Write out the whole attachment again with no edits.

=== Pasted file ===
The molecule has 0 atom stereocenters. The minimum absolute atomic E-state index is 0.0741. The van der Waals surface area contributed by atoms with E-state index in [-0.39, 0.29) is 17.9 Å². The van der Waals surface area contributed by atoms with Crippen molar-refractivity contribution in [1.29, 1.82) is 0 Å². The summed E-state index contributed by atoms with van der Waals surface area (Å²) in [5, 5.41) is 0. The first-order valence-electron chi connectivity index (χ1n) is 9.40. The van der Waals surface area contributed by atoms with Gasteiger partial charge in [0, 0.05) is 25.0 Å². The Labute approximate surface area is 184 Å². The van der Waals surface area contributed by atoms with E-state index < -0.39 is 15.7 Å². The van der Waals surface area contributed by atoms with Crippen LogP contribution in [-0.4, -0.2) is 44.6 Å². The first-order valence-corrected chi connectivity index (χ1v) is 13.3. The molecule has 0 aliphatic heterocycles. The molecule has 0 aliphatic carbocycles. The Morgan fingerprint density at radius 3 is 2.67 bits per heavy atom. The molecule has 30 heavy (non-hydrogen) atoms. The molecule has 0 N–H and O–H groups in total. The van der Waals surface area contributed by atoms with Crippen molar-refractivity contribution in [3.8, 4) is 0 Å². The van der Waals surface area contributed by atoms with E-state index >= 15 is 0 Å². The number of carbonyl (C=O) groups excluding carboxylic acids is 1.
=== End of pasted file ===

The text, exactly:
The molecule has 0 atom stereocenters. The minimum absolute atomic E-state index is 0.0741. The van der Waals surface area contributed by atoms with E-state index in [-0.39, 0.29) is 17.9 Å². The van der Waals surface area contributed by atoms with Crippen molar-refractivity contribution in [1.29, 1.82) is 0 Å². The summed E-state index contributed by atoms with van der Waals surface area (Å²) in [5, 5.41) is 0. The first-order valence-electron chi connectivity index (χ1n) is 9.40. The van der Waals surface area contributed by atoms with Gasteiger partial charge in [0, 0.05) is 25.0 Å². The Labute approximate surface area is 184 Å². The van der Waals surface area contributed by atoms with E-state index < -0.39 is 15.7 Å². The van der Waals surface area contributed by atoms with Crippen LogP contribution in [-0.4, -0.2) is 44.6 Å². The first-order valence-corrected chi connectivity index (χ1v) is 13.3. The molecule has 0 aliphatic heterocycles. The molecule has 0 aliphatic carbocycles. The Morgan fingerprint density at radius 3 is 2.67 bits per heavy atom. The molecule has 30 heavy (non-hydrogen) atoms. The molecule has 0 N–H and O–H groups in total. The van der Waals surface area contributed by atoms with Crippen molar-refractivity contribution in [3.8, 4) is 0 Å². The van der Waals surface area contributed by atoms with E-state index >= 15 is 0 Å². The number of carbonyl (C=O) groups excluding carboxylic acids is 1.